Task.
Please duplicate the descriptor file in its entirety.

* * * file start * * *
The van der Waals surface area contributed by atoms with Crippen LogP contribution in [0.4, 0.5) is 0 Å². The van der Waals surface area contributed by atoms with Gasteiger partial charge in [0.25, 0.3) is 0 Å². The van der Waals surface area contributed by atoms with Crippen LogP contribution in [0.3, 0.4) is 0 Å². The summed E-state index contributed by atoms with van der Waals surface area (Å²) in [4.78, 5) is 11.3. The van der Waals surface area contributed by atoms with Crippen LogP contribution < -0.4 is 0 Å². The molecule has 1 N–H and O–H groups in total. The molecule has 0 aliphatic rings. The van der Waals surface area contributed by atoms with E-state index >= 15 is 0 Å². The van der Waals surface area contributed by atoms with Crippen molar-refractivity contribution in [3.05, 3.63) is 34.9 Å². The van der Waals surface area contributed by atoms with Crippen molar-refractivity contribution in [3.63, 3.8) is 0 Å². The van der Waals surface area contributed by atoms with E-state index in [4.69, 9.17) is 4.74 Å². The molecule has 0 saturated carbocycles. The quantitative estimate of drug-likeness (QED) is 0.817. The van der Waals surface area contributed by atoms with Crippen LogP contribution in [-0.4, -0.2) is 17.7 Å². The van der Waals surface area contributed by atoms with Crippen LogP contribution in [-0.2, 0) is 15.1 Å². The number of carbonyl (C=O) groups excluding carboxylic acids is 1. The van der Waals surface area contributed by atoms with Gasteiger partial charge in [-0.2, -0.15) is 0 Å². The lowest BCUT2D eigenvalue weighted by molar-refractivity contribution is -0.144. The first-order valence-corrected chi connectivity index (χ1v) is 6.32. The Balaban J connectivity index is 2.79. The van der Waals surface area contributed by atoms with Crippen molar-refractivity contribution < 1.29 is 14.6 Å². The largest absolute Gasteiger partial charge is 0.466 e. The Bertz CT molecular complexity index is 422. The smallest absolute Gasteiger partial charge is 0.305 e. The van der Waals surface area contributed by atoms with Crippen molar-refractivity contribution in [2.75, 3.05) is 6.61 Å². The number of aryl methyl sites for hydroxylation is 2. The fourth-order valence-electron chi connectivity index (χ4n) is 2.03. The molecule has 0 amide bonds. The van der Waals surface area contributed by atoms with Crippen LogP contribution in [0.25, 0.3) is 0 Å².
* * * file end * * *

The van der Waals surface area contributed by atoms with Crippen LogP contribution in [0.4, 0.5) is 0 Å². The van der Waals surface area contributed by atoms with Gasteiger partial charge in [0.25, 0.3) is 0 Å². The van der Waals surface area contributed by atoms with Crippen LogP contribution in [0.3, 0.4) is 0 Å². The summed E-state index contributed by atoms with van der Waals surface area (Å²) in [4.78, 5) is 11.3. The van der Waals surface area contributed by atoms with Crippen LogP contribution < -0.4 is 0 Å². The molecule has 1 N–H and O–H groups in total. The molecule has 0 aliphatic rings. The van der Waals surface area contributed by atoms with E-state index >= 15 is 0 Å². The van der Waals surface area contributed by atoms with Crippen molar-refractivity contribution in [3.05, 3.63) is 34.9 Å². The van der Waals surface area contributed by atoms with Crippen molar-refractivity contribution in [3.63, 3.8) is 0 Å². The van der Waals surface area contributed by atoms with E-state index in [4.69, 9.17) is 4.74 Å². The molecule has 0 saturated carbocycles. The quantitative estimate of drug-likeness (QED) is 0.817. The van der Waals surface area contributed by atoms with Crippen LogP contribution in [-0.4, -0.2) is 17.7 Å². The van der Waals surface area contributed by atoms with Crippen LogP contribution in [-0.2, 0) is 15.1 Å². The number of carbonyl (C=O) groups excluding carboxylic acids is 1. The van der Waals surface area contributed by atoms with Gasteiger partial charge in [-0.2, -0.15) is 0 Å². The lowest BCUT2D eigenvalue weighted by molar-refractivity contribution is -0.144. The first-order valence-corrected chi connectivity index (χ1v) is 6.32. The Balaban J connectivity index is 2.79. The van der Waals surface area contributed by atoms with Crippen molar-refractivity contribution < 1.29 is 14.6 Å². The largest absolute Gasteiger partial charge is 0.466 e. The Bertz CT molecular complexity index is 422. The smallest absolute Gasteiger partial charge is 0.305 e. The van der Waals surface area contributed by atoms with Crippen molar-refractivity contribution in [2.75, 3.05) is 6.61 Å². The number of aryl methyl sites for hydroxylation is 2. The fourth-order valence-electron chi connectivity index (χ4n) is 2.03. The molecule has 0 amide bonds. The van der Waals surface area contributed by atoms with Crippen LogP contribution in [0.25, 0.3) is 0 Å².